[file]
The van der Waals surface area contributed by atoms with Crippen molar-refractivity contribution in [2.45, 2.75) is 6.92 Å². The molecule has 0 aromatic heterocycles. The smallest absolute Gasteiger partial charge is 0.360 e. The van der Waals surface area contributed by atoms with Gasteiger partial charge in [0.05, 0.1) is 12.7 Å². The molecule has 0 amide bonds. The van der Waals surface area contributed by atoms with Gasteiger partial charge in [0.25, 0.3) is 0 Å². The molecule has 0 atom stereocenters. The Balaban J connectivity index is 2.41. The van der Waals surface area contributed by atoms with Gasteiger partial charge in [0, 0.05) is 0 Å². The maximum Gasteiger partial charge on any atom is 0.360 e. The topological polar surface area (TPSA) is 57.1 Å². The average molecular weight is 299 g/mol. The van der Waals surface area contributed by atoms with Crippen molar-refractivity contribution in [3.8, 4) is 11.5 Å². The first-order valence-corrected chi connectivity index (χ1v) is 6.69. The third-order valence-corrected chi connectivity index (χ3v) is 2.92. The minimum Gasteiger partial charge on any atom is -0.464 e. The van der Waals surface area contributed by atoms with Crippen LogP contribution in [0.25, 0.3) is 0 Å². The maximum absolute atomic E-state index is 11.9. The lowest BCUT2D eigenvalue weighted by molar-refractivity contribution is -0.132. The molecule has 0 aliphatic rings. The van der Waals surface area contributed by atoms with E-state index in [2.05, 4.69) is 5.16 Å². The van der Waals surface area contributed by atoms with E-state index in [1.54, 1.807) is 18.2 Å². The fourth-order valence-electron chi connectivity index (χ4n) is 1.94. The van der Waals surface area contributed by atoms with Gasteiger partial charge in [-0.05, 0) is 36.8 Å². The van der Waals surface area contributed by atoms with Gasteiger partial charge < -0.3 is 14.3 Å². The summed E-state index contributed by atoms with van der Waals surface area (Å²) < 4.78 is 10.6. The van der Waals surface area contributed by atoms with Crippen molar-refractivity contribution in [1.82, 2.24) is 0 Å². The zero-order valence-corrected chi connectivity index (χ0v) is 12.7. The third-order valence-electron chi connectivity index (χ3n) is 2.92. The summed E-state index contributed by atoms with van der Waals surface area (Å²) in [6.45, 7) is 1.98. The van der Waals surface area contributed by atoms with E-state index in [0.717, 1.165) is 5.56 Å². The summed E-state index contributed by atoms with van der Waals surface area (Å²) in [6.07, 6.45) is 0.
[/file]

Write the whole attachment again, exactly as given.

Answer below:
The van der Waals surface area contributed by atoms with Crippen molar-refractivity contribution in [2.45, 2.75) is 6.92 Å². The molecule has 0 aromatic heterocycles. The smallest absolute Gasteiger partial charge is 0.360 e. The van der Waals surface area contributed by atoms with Gasteiger partial charge in [0.05, 0.1) is 12.7 Å². The molecule has 0 amide bonds. The van der Waals surface area contributed by atoms with Gasteiger partial charge in [0.25, 0.3) is 0 Å². The molecule has 0 atom stereocenters. The Balaban J connectivity index is 2.41. The van der Waals surface area contributed by atoms with Gasteiger partial charge in [0, 0.05) is 0 Å². The maximum Gasteiger partial charge on any atom is 0.360 e. The topological polar surface area (TPSA) is 57.1 Å². The average molecular weight is 299 g/mol. The van der Waals surface area contributed by atoms with Crippen molar-refractivity contribution in [3.8, 4) is 11.5 Å². The first-order valence-corrected chi connectivity index (χ1v) is 6.69. The third-order valence-corrected chi connectivity index (χ3v) is 2.92. The minimum Gasteiger partial charge on any atom is -0.464 e. The van der Waals surface area contributed by atoms with Crippen LogP contribution in [0.25, 0.3) is 0 Å². The maximum absolute atomic E-state index is 11.9. The lowest BCUT2D eigenvalue weighted by molar-refractivity contribution is -0.132. The molecule has 0 aliphatic rings. The van der Waals surface area contributed by atoms with E-state index in [2.05, 4.69) is 5.16 Å². The van der Waals surface area contributed by atoms with E-state index in [1.54, 1.807) is 18.2 Å². The fourth-order valence-electron chi connectivity index (χ4n) is 1.94. The van der Waals surface area contributed by atoms with Gasteiger partial charge in [-0.05, 0) is 36.8 Å². The van der Waals surface area contributed by atoms with Gasteiger partial charge < -0.3 is 14.3 Å². The summed E-state index contributed by atoms with van der Waals surface area (Å²) < 4.78 is 10.6. The van der Waals surface area contributed by atoms with Crippen molar-refractivity contribution in [1.82, 2.24) is 0 Å². The zero-order valence-corrected chi connectivity index (χ0v) is 12.7. The third-order valence-electron chi connectivity index (χ3n) is 2.92. The summed E-state index contributed by atoms with van der Waals surface area (Å²) in [6.45, 7) is 1.98. The van der Waals surface area contributed by atoms with E-state index in [0.717, 1.165) is 5.56 Å². The summed E-state index contributed by atoms with van der Waals surface area (Å²) in [6.07, 6.45) is 0.